Author contributions

VR, MB, and MZ wrote the first draft and each section of the manuscript, contributed to the manuscript’s final writing and revision, read, and approved the submitted version. All authors contributed to the article and approved the submitted version.

Conflict of interest

The authors declare that the research was conducted in the absence of any commercial or financial relationships that could be construed as a potential conflict of interest.

Publisher’s note

All claims expressed in this article are solely those of the authors and do not necessarily represent those of their affiliated organizations, or those of the publisher, the editors and the reviewers. Any product that may be evaluated in this article, or claim that may be made by its manufacturer, is not guaranteed or endorsed by the publisher.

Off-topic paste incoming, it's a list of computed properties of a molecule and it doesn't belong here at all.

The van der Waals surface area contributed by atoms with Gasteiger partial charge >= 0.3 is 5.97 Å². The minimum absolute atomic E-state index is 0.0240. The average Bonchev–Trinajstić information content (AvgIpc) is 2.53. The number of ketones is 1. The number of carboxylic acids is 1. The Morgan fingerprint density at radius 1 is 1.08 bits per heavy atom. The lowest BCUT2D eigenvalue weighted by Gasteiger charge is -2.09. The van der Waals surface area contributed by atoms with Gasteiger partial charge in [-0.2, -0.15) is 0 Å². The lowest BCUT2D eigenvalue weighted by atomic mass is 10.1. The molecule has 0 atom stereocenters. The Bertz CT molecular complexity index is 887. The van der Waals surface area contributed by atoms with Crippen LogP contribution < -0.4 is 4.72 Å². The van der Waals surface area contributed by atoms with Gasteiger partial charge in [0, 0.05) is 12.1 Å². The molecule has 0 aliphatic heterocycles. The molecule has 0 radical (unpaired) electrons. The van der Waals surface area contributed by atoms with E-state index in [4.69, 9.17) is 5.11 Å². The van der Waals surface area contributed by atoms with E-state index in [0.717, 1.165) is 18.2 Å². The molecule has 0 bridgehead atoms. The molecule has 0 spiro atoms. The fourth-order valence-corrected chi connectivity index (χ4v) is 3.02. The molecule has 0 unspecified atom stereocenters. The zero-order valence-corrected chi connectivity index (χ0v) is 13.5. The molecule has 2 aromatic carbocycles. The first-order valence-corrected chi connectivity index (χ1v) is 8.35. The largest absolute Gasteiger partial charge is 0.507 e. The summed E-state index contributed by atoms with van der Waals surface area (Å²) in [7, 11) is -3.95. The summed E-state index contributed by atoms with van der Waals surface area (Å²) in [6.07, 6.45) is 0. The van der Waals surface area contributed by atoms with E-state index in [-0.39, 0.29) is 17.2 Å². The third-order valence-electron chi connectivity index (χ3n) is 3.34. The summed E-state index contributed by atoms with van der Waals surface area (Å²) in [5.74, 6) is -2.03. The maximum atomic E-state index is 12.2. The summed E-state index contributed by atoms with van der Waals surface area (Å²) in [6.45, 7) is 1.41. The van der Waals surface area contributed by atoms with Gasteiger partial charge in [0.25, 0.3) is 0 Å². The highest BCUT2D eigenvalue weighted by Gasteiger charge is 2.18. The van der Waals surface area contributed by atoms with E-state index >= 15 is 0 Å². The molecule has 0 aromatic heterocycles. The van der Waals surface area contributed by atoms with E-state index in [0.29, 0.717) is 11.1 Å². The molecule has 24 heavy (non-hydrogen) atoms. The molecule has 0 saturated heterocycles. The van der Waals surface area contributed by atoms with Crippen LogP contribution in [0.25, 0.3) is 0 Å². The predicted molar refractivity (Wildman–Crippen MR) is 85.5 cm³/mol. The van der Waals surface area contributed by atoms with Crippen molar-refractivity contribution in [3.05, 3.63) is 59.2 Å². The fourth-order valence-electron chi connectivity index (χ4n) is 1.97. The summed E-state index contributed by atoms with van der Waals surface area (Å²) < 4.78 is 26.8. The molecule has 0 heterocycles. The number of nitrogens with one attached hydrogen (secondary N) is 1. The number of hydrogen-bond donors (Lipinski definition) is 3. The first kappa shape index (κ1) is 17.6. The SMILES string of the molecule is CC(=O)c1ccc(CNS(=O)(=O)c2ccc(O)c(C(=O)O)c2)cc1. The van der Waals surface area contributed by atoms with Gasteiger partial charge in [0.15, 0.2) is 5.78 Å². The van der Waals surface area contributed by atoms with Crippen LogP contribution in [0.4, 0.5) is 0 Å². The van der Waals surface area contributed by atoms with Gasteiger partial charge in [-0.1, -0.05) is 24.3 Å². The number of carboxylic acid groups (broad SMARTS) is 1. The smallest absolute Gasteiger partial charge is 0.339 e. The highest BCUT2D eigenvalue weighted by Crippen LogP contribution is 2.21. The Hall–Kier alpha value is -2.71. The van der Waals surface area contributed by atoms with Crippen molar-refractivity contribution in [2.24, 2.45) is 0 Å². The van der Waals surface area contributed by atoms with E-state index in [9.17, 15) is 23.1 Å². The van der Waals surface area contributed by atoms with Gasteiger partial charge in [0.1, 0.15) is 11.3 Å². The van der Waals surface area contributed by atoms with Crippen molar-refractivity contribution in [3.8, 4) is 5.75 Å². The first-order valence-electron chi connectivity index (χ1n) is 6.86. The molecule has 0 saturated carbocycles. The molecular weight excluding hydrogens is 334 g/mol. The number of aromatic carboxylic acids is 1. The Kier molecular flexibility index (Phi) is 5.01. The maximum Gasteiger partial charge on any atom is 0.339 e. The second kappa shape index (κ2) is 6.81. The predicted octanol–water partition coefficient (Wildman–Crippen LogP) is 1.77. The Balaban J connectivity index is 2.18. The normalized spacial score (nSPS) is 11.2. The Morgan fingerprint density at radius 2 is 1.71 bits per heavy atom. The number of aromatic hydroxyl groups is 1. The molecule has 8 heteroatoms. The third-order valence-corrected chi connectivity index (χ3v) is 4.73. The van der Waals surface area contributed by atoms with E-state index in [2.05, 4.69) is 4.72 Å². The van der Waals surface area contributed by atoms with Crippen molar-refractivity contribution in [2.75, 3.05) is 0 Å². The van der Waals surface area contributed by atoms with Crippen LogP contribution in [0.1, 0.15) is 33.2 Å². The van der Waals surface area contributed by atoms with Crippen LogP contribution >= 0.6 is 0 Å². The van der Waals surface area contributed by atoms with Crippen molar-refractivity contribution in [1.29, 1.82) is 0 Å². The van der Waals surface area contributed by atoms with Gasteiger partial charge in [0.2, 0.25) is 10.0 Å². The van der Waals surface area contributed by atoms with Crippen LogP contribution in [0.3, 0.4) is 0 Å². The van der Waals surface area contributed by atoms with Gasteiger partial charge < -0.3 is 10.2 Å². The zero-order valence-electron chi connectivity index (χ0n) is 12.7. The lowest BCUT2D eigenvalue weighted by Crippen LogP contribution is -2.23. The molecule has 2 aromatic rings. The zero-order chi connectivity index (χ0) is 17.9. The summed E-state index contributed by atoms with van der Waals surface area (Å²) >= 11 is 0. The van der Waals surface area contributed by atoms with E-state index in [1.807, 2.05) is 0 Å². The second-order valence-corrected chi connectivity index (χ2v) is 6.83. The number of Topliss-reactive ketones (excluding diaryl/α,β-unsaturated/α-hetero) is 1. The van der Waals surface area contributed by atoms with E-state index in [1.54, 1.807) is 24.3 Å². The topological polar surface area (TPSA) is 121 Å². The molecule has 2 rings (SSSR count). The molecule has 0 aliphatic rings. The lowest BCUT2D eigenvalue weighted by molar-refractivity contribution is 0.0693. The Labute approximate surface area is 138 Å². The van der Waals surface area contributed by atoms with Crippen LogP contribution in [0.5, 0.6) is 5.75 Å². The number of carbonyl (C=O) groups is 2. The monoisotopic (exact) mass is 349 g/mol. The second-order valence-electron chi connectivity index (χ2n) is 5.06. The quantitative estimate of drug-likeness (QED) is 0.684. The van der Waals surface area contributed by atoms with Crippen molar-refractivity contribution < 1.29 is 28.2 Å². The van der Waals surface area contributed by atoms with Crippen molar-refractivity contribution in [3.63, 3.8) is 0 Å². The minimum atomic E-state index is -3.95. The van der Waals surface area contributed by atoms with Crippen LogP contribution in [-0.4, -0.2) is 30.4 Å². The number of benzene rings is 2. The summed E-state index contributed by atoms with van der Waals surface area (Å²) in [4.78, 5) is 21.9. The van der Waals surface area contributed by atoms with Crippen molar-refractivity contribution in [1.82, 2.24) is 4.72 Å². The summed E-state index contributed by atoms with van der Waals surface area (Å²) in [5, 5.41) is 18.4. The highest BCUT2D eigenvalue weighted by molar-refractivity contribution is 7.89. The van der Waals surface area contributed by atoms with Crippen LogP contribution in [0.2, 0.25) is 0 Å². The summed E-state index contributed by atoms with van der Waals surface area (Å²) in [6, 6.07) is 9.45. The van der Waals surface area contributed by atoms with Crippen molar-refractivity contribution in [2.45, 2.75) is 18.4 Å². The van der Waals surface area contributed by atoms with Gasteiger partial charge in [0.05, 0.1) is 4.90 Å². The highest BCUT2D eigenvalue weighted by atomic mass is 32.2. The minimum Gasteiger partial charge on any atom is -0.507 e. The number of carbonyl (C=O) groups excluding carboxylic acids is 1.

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Keywords: augmented reality, virtual reality, neuromarketing, consumer neuroscience, consumer behavior

Citation: Russo V, Bilucaglia M and Zito M (2022) From virtual reality to augmented reality: A neuromarketing perspective. Front. Psychol. 13:965499. doi: 10.3389/fpsyg.2022.965499

Received: 09 June 2022; Accepted: 19 August 2022;
Published: 09 September 2022.

Edited by:

Debora Bettiga, Politecnico di Milano, Italy

Reviewed by:

Marion Garaus, Modul University Vienna, Austria

Copyright © 2022 Russo, Bilucaglia and Zito. This is an open-access article distributed under the terms of the Creative Commons Attribution License (CC BY). The use, distribution or reproduction in other forums is permitted, provided the original author(s) and the copyright owner(s) are credited and that the original publication in this journal is cited, in accordance with accepted academic practice. No use, distribution or reproduction is permitted which does not comply with these terms.

*Correspondence: Marco Bilucaglia, marco.bilucaglia@iulm.it